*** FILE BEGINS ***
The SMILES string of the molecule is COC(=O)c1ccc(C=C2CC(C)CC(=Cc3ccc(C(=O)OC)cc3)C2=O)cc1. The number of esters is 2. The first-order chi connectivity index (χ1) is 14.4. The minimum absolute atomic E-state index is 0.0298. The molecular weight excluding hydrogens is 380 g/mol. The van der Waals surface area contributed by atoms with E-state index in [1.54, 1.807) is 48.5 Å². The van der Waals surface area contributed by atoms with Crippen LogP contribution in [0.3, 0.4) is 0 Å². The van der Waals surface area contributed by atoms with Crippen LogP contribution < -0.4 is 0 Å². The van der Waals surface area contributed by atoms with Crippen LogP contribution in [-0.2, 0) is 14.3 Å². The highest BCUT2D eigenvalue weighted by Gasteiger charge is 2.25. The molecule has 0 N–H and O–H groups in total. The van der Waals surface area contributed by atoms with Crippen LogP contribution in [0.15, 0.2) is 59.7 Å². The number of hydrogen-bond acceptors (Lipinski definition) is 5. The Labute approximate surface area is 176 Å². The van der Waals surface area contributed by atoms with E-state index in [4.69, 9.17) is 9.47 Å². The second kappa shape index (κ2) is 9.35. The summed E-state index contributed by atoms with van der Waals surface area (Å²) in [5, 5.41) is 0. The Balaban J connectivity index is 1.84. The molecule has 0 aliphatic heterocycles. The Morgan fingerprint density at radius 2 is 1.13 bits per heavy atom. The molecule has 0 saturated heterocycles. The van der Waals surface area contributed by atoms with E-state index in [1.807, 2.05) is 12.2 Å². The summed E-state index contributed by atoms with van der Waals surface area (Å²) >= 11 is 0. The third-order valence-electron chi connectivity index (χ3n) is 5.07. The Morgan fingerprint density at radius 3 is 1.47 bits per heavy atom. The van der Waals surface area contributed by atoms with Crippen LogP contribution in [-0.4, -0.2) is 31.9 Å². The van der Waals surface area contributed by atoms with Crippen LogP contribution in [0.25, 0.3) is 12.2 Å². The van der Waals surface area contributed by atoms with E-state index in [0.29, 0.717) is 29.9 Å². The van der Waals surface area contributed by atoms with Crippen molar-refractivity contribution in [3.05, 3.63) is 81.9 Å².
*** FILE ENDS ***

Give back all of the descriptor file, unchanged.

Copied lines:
The SMILES string of the molecule is COC(=O)c1ccc(C=C2CC(C)CC(=Cc3ccc(C(=O)OC)cc3)C2=O)cc1. The number of esters is 2. The first-order chi connectivity index (χ1) is 14.4. The minimum absolute atomic E-state index is 0.0298. The molecular weight excluding hydrogens is 380 g/mol. The van der Waals surface area contributed by atoms with E-state index in [1.54, 1.807) is 48.5 Å². The van der Waals surface area contributed by atoms with Crippen LogP contribution in [0.3, 0.4) is 0 Å². The van der Waals surface area contributed by atoms with Crippen LogP contribution < -0.4 is 0 Å². The van der Waals surface area contributed by atoms with Crippen LogP contribution in [-0.2, 0) is 14.3 Å². The highest BCUT2D eigenvalue weighted by Gasteiger charge is 2.25. The molecule has 0 N–H and O–H groups in total. The van der Waals surface area contributed by atoms with Crippen LogP contribution in [0.15, 0.2) is 59.7 Å². The number of hydrogen-bond acceptors (Lipinski definition) is 5. The Labute approximate surface area is 176 Å². The van der Waals surface area contributed by atoms with E-state index in [4.69, 9.17) is 9.47 Å². The second kappa shape index (κ2) is 9.35. The summed E-state index contributed by atoms with van der Waals surface area (Å²) in [5, 5.41) is 0. The Balaban J connectivity index is 1.84. The molecule has 0 aliphatic heterocycles. The Morgan fingerprint density at radius 2 is 1.13 bits per heavy atom. The molecule has 0 saturated heterocycles. The van der Waals surface area contributed by atoms with E-state index in [1.807, 2.05) is 12.2 Å². The summed E-state index contributed by atoms with van der Waals surface area (Å²) >= 11 is 0. The third-order valence-electron chi connectivity index (χ3n) is 5.07. The Morgan fingerprint density at radius 3 is 1.47 bits per heavy atom. The van der Waals surface area contributed by atoms with Crippen LogP contribution in [-0.4, -0.2) is 31.9 Å². The van der Waals surface area contributed by atoms with Crippen LogP contribution in [0.25, 0.3) is 12.2 Å². The van der Waals surface area contributed by atoms with E-state index in [0.29, 0.717) is 29.9 Å². The van der Waals surface area contributed by atoms with Crippen molar-refractivity contribution in [3.05, 3.63) is 81.9 Å².